Your Smile Matters: How Dental Habits Affect Overall Health


Did you know that your dental health affects your overall health? Neglecting dental hygiene can lead to various health problems, including heart disease, stroke, and even diabetes.

That’s why it’s so important to take care of your teeth and gums. Regular brushing and flossing are essential, but it’s also important to see your dentist for regular checkups.

But how can we expect dental health to affect your overall well-being? Here are a few of the most common concerns you should be on the lookout for.


It affects our appearance

It might sound superficial, but there’s a lot more behind it. If you have poor dental hygiene, then that means that plaque and bacteria will build up in your mouth, which can lead to discoloration, tooth decay, and tooth loss.

It’s been proven that the appearance of your teeth can affect your social life. Bad dental habits could discourage you from smiling or speaking in public because you’re embarrassed by how your teeth look. If you take better care of them, then this won’t be the case, and you’ll be able to smile more often.

It makes our breath stink

One of the most common complaints people have is bad breath. Bad breath isn’t just a problem when you eat food with strong odors like garlic or onions (although it does make them worse). It can even happen when you eat food that’s meant to be sweet, like certain types of candy or dessert.

Your breath can also worsen if you suffer from a dry mouth, which is often the result of dehydration. If your saliva production slows down because you aren’t drinking enough water, this could lead to bad breath and dry mouth and gums.

It can lead to heart disease and stroke

One of the most serious dangers of poor dental hygiene is that it can lead to heart disease and stroke. Bacteria from your mouth can enter your bloodstream and travel to your heart, where they can cause inflammation and clots. If a clot travels to your brain, it could lead to a stroke.

This concern becomes especially serious if you have gum disease, which is often the case with periodontitis. The bacteria that cause gum disease can spread to other parts of your body and increase your risk for heart disease.

It can cause diabetes

Periodontal (gum) disease could lead to type 2 diabetes. You might be familiar with the concept of pre-diabetes or borderline diabetes. It is an early stage in the development of type 2 diabetes. If you have this disease, then it means that your body has trouble handling sugar levels in your blood. The bacteria from the periodontal infection can increase inflammation and other symptoms associated with pre-diabetes.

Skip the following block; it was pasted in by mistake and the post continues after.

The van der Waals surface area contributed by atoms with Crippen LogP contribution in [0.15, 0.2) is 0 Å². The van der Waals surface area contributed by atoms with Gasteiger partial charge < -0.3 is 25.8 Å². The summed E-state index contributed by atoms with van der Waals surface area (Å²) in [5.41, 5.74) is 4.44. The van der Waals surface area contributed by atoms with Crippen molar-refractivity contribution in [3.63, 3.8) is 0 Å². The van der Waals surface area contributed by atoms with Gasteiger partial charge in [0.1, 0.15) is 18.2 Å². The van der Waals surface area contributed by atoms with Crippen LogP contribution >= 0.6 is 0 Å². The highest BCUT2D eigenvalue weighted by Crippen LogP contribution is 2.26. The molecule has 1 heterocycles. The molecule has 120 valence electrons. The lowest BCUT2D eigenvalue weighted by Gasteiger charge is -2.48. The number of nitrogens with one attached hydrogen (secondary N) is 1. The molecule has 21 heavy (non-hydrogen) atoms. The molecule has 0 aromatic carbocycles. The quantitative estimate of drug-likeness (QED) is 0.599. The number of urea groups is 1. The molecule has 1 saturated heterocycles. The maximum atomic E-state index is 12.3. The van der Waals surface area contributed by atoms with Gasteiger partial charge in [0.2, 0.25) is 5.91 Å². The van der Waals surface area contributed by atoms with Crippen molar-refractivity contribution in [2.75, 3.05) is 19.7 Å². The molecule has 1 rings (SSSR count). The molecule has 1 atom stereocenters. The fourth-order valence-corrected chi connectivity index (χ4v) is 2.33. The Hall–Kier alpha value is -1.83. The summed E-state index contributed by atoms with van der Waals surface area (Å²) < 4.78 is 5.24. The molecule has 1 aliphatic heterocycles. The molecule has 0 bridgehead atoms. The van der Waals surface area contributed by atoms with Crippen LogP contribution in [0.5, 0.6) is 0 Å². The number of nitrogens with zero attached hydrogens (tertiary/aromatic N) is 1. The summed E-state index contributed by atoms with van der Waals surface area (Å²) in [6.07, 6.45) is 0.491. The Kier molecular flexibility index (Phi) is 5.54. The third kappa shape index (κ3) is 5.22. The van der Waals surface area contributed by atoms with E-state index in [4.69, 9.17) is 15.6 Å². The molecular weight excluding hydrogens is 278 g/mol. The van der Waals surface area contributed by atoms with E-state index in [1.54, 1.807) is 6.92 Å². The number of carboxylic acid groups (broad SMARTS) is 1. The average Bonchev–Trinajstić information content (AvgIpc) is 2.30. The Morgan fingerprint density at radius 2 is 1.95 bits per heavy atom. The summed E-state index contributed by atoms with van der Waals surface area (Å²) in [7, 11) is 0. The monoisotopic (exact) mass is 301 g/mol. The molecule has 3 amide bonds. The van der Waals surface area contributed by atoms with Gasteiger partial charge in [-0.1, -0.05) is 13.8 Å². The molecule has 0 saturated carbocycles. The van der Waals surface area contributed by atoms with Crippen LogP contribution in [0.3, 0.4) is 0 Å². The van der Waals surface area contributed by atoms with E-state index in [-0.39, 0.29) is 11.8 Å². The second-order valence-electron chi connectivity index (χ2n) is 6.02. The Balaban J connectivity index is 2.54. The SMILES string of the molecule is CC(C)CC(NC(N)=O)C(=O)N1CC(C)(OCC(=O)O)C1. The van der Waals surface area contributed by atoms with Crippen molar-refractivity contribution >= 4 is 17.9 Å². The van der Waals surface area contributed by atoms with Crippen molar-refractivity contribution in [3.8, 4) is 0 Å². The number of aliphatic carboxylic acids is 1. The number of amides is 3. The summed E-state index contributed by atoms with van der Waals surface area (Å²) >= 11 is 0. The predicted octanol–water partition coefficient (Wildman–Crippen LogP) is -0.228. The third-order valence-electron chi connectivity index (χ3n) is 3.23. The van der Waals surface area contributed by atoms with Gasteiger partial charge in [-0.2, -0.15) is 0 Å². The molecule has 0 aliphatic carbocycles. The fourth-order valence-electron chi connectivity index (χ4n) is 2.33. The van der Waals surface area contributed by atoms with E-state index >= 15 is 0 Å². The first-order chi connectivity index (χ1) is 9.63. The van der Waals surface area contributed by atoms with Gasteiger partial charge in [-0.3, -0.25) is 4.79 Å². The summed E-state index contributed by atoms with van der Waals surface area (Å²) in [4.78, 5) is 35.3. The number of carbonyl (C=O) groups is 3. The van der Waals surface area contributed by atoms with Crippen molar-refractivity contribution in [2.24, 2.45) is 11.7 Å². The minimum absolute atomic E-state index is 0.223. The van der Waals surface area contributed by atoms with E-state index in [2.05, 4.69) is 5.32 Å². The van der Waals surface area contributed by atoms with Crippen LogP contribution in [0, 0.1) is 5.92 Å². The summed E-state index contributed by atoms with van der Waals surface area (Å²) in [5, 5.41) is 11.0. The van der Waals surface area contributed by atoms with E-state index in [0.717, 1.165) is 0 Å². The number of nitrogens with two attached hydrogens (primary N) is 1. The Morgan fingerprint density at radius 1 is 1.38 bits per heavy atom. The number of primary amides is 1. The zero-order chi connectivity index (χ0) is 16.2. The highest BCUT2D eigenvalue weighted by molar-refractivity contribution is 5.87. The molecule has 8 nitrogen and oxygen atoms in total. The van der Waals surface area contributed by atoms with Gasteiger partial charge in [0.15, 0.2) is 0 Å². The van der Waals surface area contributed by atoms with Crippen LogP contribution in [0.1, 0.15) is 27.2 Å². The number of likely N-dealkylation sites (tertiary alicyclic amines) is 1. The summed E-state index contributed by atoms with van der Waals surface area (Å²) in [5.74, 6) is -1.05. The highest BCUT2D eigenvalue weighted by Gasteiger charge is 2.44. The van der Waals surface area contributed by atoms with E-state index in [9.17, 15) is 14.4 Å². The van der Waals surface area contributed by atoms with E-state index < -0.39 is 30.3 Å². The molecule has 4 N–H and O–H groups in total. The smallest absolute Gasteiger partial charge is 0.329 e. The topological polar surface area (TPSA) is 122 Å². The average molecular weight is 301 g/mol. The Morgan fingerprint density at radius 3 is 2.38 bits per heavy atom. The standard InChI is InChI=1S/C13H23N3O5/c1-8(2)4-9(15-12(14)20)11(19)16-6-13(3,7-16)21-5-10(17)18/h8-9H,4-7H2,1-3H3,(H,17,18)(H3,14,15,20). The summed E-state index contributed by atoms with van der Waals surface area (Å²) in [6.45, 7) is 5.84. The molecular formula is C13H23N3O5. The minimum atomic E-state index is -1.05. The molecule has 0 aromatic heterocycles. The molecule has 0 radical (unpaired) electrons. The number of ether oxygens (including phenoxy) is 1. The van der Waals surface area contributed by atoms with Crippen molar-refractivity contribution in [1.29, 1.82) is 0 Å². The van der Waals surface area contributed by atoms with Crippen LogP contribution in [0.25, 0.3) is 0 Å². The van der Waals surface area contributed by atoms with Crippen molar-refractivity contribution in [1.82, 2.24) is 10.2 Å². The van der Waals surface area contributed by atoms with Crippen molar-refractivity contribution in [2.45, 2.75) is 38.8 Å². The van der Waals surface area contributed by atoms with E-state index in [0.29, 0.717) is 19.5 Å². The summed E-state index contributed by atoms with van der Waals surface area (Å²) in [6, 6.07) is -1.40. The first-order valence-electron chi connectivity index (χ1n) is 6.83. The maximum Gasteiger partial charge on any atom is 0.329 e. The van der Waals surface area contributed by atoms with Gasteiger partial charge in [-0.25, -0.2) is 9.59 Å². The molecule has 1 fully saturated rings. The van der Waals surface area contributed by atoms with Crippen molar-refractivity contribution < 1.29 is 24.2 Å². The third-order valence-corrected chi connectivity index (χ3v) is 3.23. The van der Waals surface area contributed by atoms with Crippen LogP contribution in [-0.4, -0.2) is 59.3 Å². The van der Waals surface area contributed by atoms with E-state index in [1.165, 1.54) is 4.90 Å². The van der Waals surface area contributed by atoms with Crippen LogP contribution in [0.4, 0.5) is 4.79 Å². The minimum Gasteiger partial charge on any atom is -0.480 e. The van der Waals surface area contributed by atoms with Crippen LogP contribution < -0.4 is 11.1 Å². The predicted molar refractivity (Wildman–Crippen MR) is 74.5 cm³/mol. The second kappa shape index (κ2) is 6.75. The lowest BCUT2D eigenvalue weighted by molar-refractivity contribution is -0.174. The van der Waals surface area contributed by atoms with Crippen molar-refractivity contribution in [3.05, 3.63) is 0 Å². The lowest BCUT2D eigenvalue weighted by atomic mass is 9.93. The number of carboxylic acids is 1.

People who have pre-diabetes are especially likely to develop diabetes within five years of diagnosis if they don’t get treatment.

It can lead to plaque buildup and tooth decay

It may seem obvious, but the most common sign of poor dental hygiene is plaque and tooth decay. Plaque is a sticky substance that forms on your teeth when bacteria collect in your mouth.

If it isn’t removed, plaque can harden into a substance called tartar. Tartar continues to build up over time if you don’t clean your teeth properly, which leads to tooth decay and erosion of the enamel. If not treated early enough, this could lead to a cavity or even tooth loss.

It can lead to inflammation of the gums

Teeth are meant to have healthy gum tissue around them. When bacteria builds up in your mouth, it can irritate the gums and cause inflammation, also known as gingivitis. It causes swelling in the gums and causes your breath to smell worse due to the inflammation. If gingivitis isn’t treated, it can lead to periodontitis, which is where the pockets between your teeth and gums become inflamed. The bigger these pockets are, the more difficulty you’ll have cleaning your teeth properly.

The bacteria that cause this condition can also enter your bloodstream and travel to your heart. It increases the likelihood that you’ll develop heart disease and stroke.

Taking Preventive Measures

Prevention is the key to healthy teeth and gums, which means that you should take all the right steps in terms of dental hygiene to ensure that plaque doesn’t build up or cause any problems.

However, severe cases might require oral surgery. Depending on the results of your diagnosis, you might need to have some teeth removed or undergo gum treatment. If the doctor identifies severe bone loss, they may recommend a bone graft before anything else.

Nonetheless, if you want to make sure that your smile is shining bright, then it’s up to you to take the first step. Taking care of your teeth and gums and seeing the dentist should be a top priority for you regardless.

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